In terms of parents, one of the things that really has rubbed me the wrong way about the show is Vic's relationship to her parents. That she chooses to live with her alcoholic abusive father and her mother is just fine with that after a preliminary argument. My father was an abusive alcoholic so yes this is a pretty personal issue to invoke. And often the show feels like it lets her father off the hook. Like yeah he lets her down with the FAFSA, but overall..she still seems to prefer her father. Like I can't imagine having a conversation with my mom about her abuse and then being like "Ok I'm going back to Dad's house now!" If she was in denial, ok. But to have that conversation and go back....just honestly made me REALLY not like her as a character.

I remain in the show for Sailor J.
posted by miss-lapin at 1:59 PM on June 24


I don't...understand where the rape came from, if that makes sense.

This is just me grasping at straws (that may not be there), but perhaps he's mixing up the meanings of "love," mistaking motherly love for romantic love? On reflection, it's a bit Oedipal, but without the "mistake" marrying his mother. Yeah, that part of this episode also was not something to encourage me to stick around with this show. I felt bad for Bing.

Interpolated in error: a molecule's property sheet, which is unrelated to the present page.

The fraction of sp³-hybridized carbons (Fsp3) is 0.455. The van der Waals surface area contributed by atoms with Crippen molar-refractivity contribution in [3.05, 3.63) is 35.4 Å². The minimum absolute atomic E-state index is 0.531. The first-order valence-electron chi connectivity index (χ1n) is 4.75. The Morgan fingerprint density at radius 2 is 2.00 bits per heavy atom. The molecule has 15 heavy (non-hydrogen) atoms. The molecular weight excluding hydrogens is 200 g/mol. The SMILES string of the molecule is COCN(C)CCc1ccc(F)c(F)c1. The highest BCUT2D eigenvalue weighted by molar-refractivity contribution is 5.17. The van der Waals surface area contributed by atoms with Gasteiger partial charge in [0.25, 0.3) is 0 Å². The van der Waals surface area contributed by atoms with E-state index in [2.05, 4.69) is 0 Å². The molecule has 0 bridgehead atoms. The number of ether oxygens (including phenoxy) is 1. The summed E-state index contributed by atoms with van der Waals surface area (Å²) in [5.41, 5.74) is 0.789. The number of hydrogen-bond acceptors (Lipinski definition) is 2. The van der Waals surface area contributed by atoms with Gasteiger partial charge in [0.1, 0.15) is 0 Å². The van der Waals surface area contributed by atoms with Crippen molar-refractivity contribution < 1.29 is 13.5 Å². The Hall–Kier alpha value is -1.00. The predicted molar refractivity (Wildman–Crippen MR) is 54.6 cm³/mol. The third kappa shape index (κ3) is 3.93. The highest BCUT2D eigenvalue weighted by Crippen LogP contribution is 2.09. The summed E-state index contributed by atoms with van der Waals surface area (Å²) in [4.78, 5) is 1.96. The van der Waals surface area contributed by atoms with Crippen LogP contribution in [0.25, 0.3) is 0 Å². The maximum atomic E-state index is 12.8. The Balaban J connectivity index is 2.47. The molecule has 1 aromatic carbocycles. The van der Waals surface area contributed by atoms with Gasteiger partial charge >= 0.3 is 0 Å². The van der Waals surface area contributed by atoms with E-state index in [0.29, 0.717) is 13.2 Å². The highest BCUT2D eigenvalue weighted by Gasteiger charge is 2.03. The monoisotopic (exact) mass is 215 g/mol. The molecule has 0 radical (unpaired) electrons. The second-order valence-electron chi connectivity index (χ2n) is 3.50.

overall..she still seems to prefer her father.

Her mother, Linda, only sees a future where Vic is always by her side in the house cleaning business, stuck in this crappy (for Vic) town*. Her dad, Chris, says she can do anything, go to college, study art, get out of the town where her once good friend is now a stoner who her mom doesn't want hanging around with her.*

* On typing this out, maybe Linda wants more for her, but just a bit more than she herself has? I don't know. This show is muddled, but possibly on purpose. There's this exchange:
Linda: How long have you known?
Vic: Not that long. I guess, though, looking back, I always had a feeling. But I tucked it away like a secret because I needed to believe that Dad was good.
Linda: He is, honey. And he's not. People can be both. The trouble is, you only ever see the good.
Which also explains more of why Vic keeps going back to her dad.
posted by filthy light thief at 2:58 PM on June 24 [1 favorite]


For me, it's pretty grim, and not particularly enjoyable.

OT1H: Parts of it have SailorJ.
OTOH: They haven't let her screech like a pterodactyl yet.
OTGH: She's doing good! Yay!
posted by GCU Sweet and Full of Grace at 5:41 PM on June 24 [2 favorites]


Oh I get that Filthy Light Thief, but, much like the rape the set up doesn't really land with me. It seems arbitrary. I will give the show that vic is wrestling with the conflict between her dad saying chase your dreams but not actually being willing to DO anything to help. But it just doesn't feel like her faith in her father wasn't grounded in the show enough beforehand.

I think vic's mom is trying to protect her daughter from being disappointed and while it's not really in the script my read is that Linda's "pessimism" is because she knows her (now ex) husband promises a lot but doesn't deliver and wants to protect her daughter from that.
posted by miss-lapin at 10:35 PM on June 25


But also how then does he work at a school?